The apostle Paul in his first letter to Timothy urges his “son in the faith” to ensure that no one teaches false doctrine in the churches under Timothy’s care.
“As I urged you when I was going to Macedonia, remain at Ephesus that you may charge certain persons not to teach any different doctrine, nor to devote themselves to myths and endless genealogies, which promote speculations rather than the stewardship from God that is by faith. The aim of our charge is love that issues from a pure heart and a good conscience and a sincere faith. Certain persons, by swerving from these, have wandered away into vain discussion, desiring to be teachers of the law, without understanding either what they are saying or the things about which they make confident assertions” (1 Tim. 1:3-7).
Just as there were teachers of false doctrine in Paul’s day, so too in ours. In fact, the history of the church is plagued with those who have sought to subvert the Christian faith in one way or another. Yet God, in His mercy, saw fit to raise up men and women to defend the faith, just as Paul commends Timothy to do. It is therefore incumbent upon Christians to take up this same charge, to “guard the deposit entrusted” to us (1 Tim. 6:20).
Of the many stripes of false teachers today, surely the most dangerous are those who try to make themselves appear as though they are followers of Christ. It is one thing for a lay-person to reject a false teacher such as Sun Myung Moon, the differences between his teaching and Christ’s is so vast that many in the church have no problem ignoring those like him. It is very different when having to answer the challenges from those inside the institutional church. Men such John Shelby Spong appear much more subversive and prove harder for the average church goer to reject. One such person who has emerged within the Canadian church scene, and is just as much a false teacher as Spong or Moon, is author and columnist Tom Harpur. It is the intent of this series to interact, in one degree or another, with Tom Harpur’s recent book The Pagan Christ: Recovering the Lost Light.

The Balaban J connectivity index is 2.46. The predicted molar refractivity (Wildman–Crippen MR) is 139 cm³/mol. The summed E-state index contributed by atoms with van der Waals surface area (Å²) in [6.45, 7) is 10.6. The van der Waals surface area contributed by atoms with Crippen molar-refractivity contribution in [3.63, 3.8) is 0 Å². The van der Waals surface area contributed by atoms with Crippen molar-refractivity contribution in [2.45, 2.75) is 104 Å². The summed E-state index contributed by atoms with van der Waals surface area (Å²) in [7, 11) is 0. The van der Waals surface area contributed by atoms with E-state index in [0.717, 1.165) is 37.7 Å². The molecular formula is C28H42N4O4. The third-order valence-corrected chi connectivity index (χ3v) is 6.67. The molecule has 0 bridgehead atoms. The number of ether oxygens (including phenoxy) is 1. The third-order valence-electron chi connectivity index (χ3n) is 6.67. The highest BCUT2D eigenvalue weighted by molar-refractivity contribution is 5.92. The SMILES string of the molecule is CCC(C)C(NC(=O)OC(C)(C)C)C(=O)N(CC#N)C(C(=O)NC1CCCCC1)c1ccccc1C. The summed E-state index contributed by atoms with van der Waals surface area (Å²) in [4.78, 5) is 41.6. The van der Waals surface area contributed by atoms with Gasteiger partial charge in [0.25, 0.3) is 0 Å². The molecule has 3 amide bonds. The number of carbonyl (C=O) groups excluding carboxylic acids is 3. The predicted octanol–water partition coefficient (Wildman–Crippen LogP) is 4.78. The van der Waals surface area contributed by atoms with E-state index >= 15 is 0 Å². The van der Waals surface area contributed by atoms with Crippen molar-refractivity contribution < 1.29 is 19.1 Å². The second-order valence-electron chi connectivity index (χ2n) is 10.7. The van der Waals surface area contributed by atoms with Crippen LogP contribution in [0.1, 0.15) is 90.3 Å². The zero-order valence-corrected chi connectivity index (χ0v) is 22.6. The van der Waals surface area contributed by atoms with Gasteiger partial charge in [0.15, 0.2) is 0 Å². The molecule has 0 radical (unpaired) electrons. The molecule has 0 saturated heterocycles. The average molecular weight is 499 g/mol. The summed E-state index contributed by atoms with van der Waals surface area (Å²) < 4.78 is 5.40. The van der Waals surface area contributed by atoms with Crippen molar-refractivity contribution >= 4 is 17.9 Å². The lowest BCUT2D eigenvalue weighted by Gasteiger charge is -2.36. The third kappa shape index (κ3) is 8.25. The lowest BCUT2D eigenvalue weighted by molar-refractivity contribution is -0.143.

My hope is to provide a critique of this poorly written and poorly researched book for the purpose of edifying Christians. The writings of Tom Harpur have proven devestating for many and have been a significant source of chagrin for many a pastor who have to deal with the loss of faith of those in their congregations. May God help me in this response!